Last edited by bogglehead125 on Tue Feb 27, 2018 7:44 pm, edited 1 time in total.

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Re: Boglehead contradiction, constant asset allocation is market timing

Post by Kenkat » Tue Feb 27, 2018 7:18 pm

I used to believe that there was a re-balancing bonus by selling over performing assets and buying underperforming assets. I no longer really believe that. Not that it is not in theory possible, but in practice you typically are selling assets with a higher expected future return (i.e., stocks) for assets with a lower expected future return (i.e., bonds). I would guess that my returns would actually be higher if I had never rebalanced. As others have said, my risk level would be much higher than when I started. So, if rebalancing is market timing, it doesn’t probably do much for you.

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Re: Boglehead contradiction, constant asset allocation is market timing

Post by longinvest » Tue Feb 27, 2018 7:30 pm

I like to use mathematics to think about such things.

Let's say that I've picked a 50/50 stocks/bonds allocation. I have $10,000 to invest. I choose to invest the stock allocation ($5,000) into Vanguard Total World Stock ETF (VT) and the bond allocation ($5,000) into the iShares TIPS Bond ETF (TIP), because I don't want to concentrate my stocks into a single country and I don't want to take inflation risk with my bonds.

For simplicity, I set up my brokerage account to automatically reinvest distributions.

One year later, I look at my portfolio. Stocks (VT) have dropped to $4,000 and bonds have grown to $5,150.

Let's think a little. I was willing, one year ago, to buy my stocks for $5,000. Why wouldn't I be willing to buy more stocks, now, when they're on a 20% rebate relative to last year? If I had known ahead, I would have actually put all of my money, last year, into bonds, and I could sell half of the bonds this year to buy stocks. I would end up with the same amount of bonds ($5,150), but way more stocks ($5,150). But, for this to happen, I would have had to be a perfect market timer!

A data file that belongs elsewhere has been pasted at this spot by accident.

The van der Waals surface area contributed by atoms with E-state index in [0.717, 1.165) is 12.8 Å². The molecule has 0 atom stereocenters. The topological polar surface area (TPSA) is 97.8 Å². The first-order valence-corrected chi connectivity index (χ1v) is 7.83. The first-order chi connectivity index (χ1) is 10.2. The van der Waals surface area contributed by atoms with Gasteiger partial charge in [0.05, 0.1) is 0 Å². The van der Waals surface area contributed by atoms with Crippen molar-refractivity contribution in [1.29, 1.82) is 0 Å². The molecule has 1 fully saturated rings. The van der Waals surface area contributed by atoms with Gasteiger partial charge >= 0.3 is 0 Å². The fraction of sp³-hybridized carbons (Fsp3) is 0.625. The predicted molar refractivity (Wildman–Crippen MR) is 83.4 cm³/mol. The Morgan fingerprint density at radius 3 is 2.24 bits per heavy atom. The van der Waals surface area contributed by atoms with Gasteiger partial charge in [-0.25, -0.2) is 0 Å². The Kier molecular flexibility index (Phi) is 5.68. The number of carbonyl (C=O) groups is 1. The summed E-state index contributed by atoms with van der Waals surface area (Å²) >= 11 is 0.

As a Boglehead, I don't try to time the market.

But, I can think rationally. It's pretty clear that stocks are cheaper this year than last year, and that bonds are more expensive this year than last year. So, it would be quite rational for me to trim part of my expensive bonds to buy some cheap stock.

How much? That's the dilemma that an asset allocation provides a logical solution for. If I've determined that I don't know what markets will return in the future, and I was willing to put half of my money into either investments last years, I should be willing to do the same this year!

So, here it is. As my portfolio is now ($4,000 + $5,150) = $9,150, I should be willing to have it invested 50/50 into stocks and bonds again. This is $4,575 into VT and $4,575 into TIP. To get there, I need to sell ($5,150 - $4,575) = $575 of TIP and buy VT with it.

It's all perfectly logical, and it isn't market timing.
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Re: Boglehead contradiction, constant asset allocation is market timing

Post by livesoft » Tue Feb 27, 2018 7:36 pm

longinvest wrote:
Tue Feb 27, 2018 7:30 pm
I like to use mathematics to think about such things.
[...]
It's all perfectly logical, and it isn't market timing.
But suppose that on one day during the year, the VT allocation had dropped to $3,000 and the TIPS were at $5100. It was a day that you didn't look. The math holds for that day, but since you didn't look, you didn't do any math and you didn't rebalance.

OTOH, the fund managers of LifeStrategy or Target Retirement fund did look and they very likely used mathematics.
Last edited by livesoft on Tue Feb 27, 2018 7:37 pm, edited 1 time in total.
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Re: Boglehead contradiction, constant asset allocation is market timing

Post by fctu » Tue Feb 27, 2018 7:37 pm

My question is more geared to those using a "slice and dice" approach rather than those buying Vanguard Total World Stock ETF.

From the boglehead wiki, https://www.bogleheads.org/wiki/Slice_and_dice
"In its simplest form, the idea is to garner excess returns by holding a portfolio that

a) splits the market portfolio among sub-asset classes that are deemed likely to deliver superior returns;
b) holds higher weightings of size and value sub-asset classes that have lower correlations with the market; and
c) periodically rebalances each sub-asset class to its original weight.
This is in contrast to total stock market investing, which approximates the entire market as a single asset class.

The theoretical justification for slice and dice rests on the benefits of what is often called "diversification." However, in this context the word is used with a specific technical meaning. It refers to asset classes with low correlation coefficients. The benefit comes from the fact that a mixture of assets with low correlation will have better risk-adjusted returns than either of them taken by itself. A well-known example is that even though international stocks are riskier than domestic stocks, adding a moderate amount of international stocks to domestic stocks actually reduces the risk of the domestic stocks--slightly.